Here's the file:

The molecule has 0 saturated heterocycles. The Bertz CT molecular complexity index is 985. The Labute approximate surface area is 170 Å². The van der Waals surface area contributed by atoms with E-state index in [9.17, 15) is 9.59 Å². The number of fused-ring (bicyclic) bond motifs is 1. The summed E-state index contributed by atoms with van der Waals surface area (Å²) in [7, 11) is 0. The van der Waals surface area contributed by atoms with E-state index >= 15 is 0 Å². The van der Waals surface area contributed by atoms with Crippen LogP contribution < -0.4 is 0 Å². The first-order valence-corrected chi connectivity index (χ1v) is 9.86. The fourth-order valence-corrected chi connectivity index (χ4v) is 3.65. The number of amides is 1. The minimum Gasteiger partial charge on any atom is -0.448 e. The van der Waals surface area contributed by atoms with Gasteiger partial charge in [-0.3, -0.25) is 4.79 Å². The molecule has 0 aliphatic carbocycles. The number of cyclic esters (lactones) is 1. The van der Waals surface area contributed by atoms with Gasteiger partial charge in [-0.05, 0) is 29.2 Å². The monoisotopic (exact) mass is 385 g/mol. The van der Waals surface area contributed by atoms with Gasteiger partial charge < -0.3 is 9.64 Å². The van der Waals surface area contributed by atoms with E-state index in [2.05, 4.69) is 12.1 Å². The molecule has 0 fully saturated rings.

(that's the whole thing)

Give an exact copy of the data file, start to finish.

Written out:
The molecule has 0 saturated heterocycles. The Bertz CT molecular complexity index is 985. The Labute approximate surface area is 170 Å². The van der Waals surface area contributed by atoms with E-state index in [9.17, 15) is 9.59 Å². The number of fused-ring (bicyclic) bond motifs is 1. The summed E-state index contributed by atoms with van der Waals surface area (Å²) in [7, 11) is 0. The van der Waals surface area contributed by atoms with E-state index >= 15 is 0 Å². The van der Waals surface area contributed by atoms with Crippen LogP contribution < -0.4 is 0 Å². The first-order valence-corrected chi connectivity index (χ1v) is 9.86. The fourth-order valence-corrected chi connectivity index (χ4v) is 3.65. The number of amides is 1. The minimum Gasteiger partial charge on any atom is -0.448 e. The van der Waals surface area contributed by atoms with Gasteiger partial charge in [-0.3, -0.25) is 4.79 Å². The molecule has 0 aliphatic carbocycles. The number of cyclic esters (lactones) is 1. The van der Waals surface area contributed by atoms with Gasteiger partial charge in [-0.05, 0) is 29.2 Å². The monoisotopic (exact) mass is 385 g/mol. The van der Waals surface area contributed by atoms with Gasteiger partial charge < -0.3 is 9.64 Å². The van der Waals surface area contributed by atoms with E-state index in [2.05, 4.69) is 12.1 Å². The molecule has 0 fully saturated rings.